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  1. #71
    gatsbygirl20 gatsbygirl20 is offline

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    Quote Originally Posted by the_Observer View Post
    200,000 for a three bed in Roscommon still sounds overpriced to me because I doubt if they are many jobs available. 100,000 - 120,00 is more reasonable.

    Ín Wexford the decision was taken to 'return ghost estates to nature''. Something similar might happen in Roscommon.

    There are many three beds (new) for sale in Roscommon for much less than that.

    And if you drive in off the N4 or N5 onto these estates you will see that "returning to nature" is already happening.....

    The jobs situation in areas like Roscommon is indeed dire. Emigration was always a big thing.

    Then in the Tiger years many men were eking out a bit of farming as a hobby, but most depended on the real day-job which tended to be in construction.

    There was a huge number of small construction companies employing the local young lads, in the West...
    All gone now.....
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  2. #72
    Schuhart Schuhart is offline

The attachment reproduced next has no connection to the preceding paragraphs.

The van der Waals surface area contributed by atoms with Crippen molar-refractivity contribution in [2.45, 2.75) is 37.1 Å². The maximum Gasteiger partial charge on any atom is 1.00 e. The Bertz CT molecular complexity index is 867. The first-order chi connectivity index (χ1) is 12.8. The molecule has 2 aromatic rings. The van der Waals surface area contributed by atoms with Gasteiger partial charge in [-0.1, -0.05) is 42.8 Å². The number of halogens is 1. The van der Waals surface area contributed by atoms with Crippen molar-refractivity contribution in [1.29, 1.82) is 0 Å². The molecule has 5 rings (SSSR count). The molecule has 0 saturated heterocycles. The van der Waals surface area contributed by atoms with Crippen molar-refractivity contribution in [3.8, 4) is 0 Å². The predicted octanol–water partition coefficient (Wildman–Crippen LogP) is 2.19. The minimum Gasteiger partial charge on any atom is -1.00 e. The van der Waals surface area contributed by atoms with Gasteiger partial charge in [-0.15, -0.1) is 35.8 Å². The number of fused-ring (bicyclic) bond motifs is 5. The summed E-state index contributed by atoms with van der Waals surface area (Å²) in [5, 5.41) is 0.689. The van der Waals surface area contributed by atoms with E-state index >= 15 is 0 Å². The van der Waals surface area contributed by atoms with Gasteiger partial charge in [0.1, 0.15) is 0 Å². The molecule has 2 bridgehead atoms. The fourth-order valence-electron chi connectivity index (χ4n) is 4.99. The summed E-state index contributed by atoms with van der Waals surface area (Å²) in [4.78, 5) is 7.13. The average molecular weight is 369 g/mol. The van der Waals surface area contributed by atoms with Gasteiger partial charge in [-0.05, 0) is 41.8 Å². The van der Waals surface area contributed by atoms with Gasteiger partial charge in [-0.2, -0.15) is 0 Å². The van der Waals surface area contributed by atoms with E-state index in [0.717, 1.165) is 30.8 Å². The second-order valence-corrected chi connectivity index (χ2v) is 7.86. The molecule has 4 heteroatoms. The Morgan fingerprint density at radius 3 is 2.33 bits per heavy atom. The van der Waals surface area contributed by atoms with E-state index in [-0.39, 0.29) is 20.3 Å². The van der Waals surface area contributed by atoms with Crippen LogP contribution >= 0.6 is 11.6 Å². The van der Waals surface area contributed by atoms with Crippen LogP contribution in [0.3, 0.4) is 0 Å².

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    This has been quite a good thread, IMHO. Pity its a little lost in the Roscommon forum, as I think its turning up points of more general interest.
    Quote Originally Posted by gatsbygirl20 View Post
    There was a huge number of small construction companies employing the local young lads, in the West...
    All gone now.....
    For the record,
    ... the counties with the highest portion of the its workforce in construction in 2006 were (in descending order) Wexford, Leitrim, Mayo, Galway County, Cavan, Laois, Donegal, Roscommon, Offaly and Longford.

    The places with the lowest proportion of the workforce engaged in construction were Cork City, South Dublin, Galway City, Fingal, Waterford City, Limerick City, Dublin City and Dún Laoghaire – Rathdown.

    Frontline looking for people re Ghost Estates • thepropertypin.com
    But I think the key question (ahem, going forward) is what was funding those construction companies? If they were getting their funding from foreign banks like ACC/Rabo or National Irish Bank, then the longer-term damage is much less.